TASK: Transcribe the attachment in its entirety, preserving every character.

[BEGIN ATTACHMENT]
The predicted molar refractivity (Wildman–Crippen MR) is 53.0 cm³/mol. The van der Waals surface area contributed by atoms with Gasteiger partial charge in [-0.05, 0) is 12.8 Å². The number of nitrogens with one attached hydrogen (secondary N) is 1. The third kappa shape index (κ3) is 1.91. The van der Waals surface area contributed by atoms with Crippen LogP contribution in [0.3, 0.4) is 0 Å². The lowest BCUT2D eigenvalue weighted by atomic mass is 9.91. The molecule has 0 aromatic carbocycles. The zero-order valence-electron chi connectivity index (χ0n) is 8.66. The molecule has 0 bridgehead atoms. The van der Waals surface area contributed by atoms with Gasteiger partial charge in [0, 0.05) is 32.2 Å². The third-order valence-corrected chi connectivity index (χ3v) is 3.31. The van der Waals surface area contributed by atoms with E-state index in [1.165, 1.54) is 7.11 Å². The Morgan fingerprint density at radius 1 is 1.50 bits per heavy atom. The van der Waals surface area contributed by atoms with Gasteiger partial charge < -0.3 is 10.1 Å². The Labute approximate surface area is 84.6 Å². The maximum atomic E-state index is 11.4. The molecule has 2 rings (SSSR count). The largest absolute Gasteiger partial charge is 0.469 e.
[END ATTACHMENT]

The predicted molar refractivity (Wildman–Crippen MR) is 53.0 cm³/mol. The van der Waals surface area contributed by atoms with Gasteiger partial charge in [-0.05, 0) is 12.8 Å². The number of nitrogens with one attached hydrogen (secondary N) is 1. The third kappa shape index (κ3) is 1.91. The van der Waals surface area contributed by atoms with Crippen LogP contribution in [0.3, 0.4) is 0 Å². The lowest BCUT2D eigenvalue weighted by atomic mass is 9.91. The molecule has 0 aromatic carbocycles. The zero-order valence-electron chi connectivity index (χ0n) is 8.66. The molecule has 0 bridgehead atoms. The van der Waals surface area contributed by atoms with Gasteiger partial charge in [0, 0.05) is 32.2 Å². The third-order valence-corrected chi connectivity index (χ3v) is 3.31. The van der Waals surface area contributed by atoms with E-state index in [1.165, 1.54) is 7.11 Å². The Morgan fingerprint density at radius 1 is 1.50 bits per heavy atom. The van der Waals surface area contributed by atoms with Gasteiger partial charge < -0.3 is 10.1 Å². The Labute approximate surface area is 84.6 Å². The maximum atomic E-state index is 11.4. The molecule has 2 rings (SSSR count). The largest absolute Gasteiger partial charge is 0.469 e.